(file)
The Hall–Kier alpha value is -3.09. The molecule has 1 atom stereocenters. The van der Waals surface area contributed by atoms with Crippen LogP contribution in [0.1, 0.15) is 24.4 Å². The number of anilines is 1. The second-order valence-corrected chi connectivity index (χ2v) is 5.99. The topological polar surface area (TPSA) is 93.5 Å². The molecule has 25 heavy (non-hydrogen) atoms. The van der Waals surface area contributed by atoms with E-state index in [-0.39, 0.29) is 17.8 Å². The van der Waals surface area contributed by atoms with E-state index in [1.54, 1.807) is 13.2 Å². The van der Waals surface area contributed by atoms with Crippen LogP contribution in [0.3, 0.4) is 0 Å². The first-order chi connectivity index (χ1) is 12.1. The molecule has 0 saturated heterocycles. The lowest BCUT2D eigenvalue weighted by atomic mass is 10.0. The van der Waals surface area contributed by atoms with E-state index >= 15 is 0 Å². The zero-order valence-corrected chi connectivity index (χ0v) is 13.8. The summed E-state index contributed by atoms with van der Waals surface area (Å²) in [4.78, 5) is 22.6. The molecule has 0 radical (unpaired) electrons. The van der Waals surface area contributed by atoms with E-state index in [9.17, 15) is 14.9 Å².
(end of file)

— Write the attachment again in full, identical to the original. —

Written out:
The Hall–Kier alpha value is -3.09. The molecule has 1 atom stereocenters. The van der Waals surface area contributed by atoms with Crippen LogP contribution in [0.1, 0.15) is 24.4 Å². The number of anilines is 1. The second-order valence-corrected chi connectivity index (χ2v) is 5.99. The topological polar surface area (TPSA) is 93.5 Å². The molecule has 25 heavy (non-hydrogen) atoms. The van der Waals surface area contributed by atoms with E-state index in [-0.39, 0.29) is 17.8 Å². The van der Waals surface area contributed by atoms with E-state index in [1.54, 1.807) is 13.2 Å². The van der Waals surface area contributed by atoms with Crippen LogP contribution in [0.3, 0.4) is 0 Å². The first-order chi connectivity index (χ1) is 12.1. The molecule has 0 saturated heterocycles. The lowest BCUT2D eigenvalue weighted by atomic mass is 10.0. The van der Waals surface area contributed by atoms with E-state index >= 15 is 0 Å². The zero-order valence-corrected chi connectivity index (χ0v) is 13.8. The summed E-state index contributed by atoms with van der Waals surface area (Å²) in [4.78, 5) is 22.6. The molecule has 0 radical (unpaired) electrons. The van der Waals surface area contributed by atoms with E-state index in [9.17, 15) is 14.9 Å².